When the imprisoned officers found out about their ultimate fate, they remembered the holy example of the Bishop of Myra. They prayed to God that Nicholas might somehow intercede on their behalf.

That night, Nicholas appeared in a dream to Constantine and to Ablavius. The next day, Constantine and Ablavius told each other of their dreams. They sent for the three officers who told them of their prayers for Nicholas’s intervention. Afraid and awestruck, Constantine freed the men and wrote to the Bishop of Myra asking him to pray for the peace of the world. That is how much spiritual power Constantine thought Nicholas had.

The sailors

A group of mariners encountered a storm off the coast of Lycia. Frightened, yet faithful, they asked for help from the Bishop of Myra. He appeared before them and guided their vessel back to port. Sailors travelling in the Aegean and Ionian seas often remembered St Nicholas. They:

wore their “star of St. Nicholas” and wished one another a good voyage in the phrase “May St. Nicholas hold the tiller.”

The poor man with three daughters

A poor man had three daughters whom he hoped would marry. However, he could not afford to pay the required dowries to their bridegrooms — a custom that continues in various cultures today.

He was beside himself with worry.

One night, unbeknownst to the poor father, Nicholas crept onto the man’s chimney and dropped a bag of gold into a stocking that was hanging by the fire to dry. This meant that the man’s eldest daughter was now able to marry.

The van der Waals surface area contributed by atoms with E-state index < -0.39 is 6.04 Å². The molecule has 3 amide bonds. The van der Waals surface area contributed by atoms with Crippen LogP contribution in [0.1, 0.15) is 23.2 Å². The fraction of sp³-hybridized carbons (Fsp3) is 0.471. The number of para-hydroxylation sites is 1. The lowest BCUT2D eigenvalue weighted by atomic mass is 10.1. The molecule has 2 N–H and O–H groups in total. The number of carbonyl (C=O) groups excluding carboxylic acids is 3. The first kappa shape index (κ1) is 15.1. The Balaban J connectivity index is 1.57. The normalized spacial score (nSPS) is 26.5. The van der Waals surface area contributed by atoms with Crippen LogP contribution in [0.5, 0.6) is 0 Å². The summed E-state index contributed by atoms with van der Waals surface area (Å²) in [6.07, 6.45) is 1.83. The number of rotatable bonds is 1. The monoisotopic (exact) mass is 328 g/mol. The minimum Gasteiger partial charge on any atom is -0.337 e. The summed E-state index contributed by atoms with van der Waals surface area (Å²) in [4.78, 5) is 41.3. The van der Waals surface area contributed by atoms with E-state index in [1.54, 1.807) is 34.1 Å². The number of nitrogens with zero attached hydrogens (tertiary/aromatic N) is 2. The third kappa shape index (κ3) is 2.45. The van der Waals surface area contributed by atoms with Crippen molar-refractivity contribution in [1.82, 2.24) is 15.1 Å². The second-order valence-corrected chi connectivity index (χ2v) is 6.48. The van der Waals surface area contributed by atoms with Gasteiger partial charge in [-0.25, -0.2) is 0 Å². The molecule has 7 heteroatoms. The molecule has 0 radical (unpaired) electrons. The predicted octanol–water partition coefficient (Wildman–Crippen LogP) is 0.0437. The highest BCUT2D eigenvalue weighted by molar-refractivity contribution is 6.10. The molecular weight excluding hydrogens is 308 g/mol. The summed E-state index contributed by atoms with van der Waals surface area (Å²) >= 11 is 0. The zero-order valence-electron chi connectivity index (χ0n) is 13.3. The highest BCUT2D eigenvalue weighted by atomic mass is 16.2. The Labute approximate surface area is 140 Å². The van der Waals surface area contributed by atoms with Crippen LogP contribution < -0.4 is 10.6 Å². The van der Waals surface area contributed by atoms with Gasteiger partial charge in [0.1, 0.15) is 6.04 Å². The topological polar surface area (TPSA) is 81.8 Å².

Some time later, a second bag of gold arrived in a stocking hanging by the fire. It was for the second daughter.

Intrigued, the man stayed up late at night by the fire to discover who was leaving him dowry money.

Finally, one night, he saw that the mysterious benefactor — with the third bag of gold — was Nicholas, who begged him not to tell anyone.

It is difficult to maintain silence in such circumstances, and it was not long before several people knew. After that, word spread quickly that anonymous gifts came from Nicholas, the Bishop of Myra.

The three bags of gold translated into three balls of gold — hence the saint’s protection of pawnbrokers — and also into satsumas or oranges for children’s stockings, suggesting gold. These fruits, until recently, were expensive; children considered them highly valued treats.

The theological students; children and the butcher

Three theological students were on their way to study in Athens.

They stopped at a local inn, where the evil innkeeper murdered them. He hid their remains in a pickling vat.

Some time later, Nicholas was travelling along the same route. He stayed at the same inn. That night, he dreamt about the murders. He awoke and immediately summoned the innkeeper. Nicholas prayed fervently. When he had finished, the students had been resurrected in full health.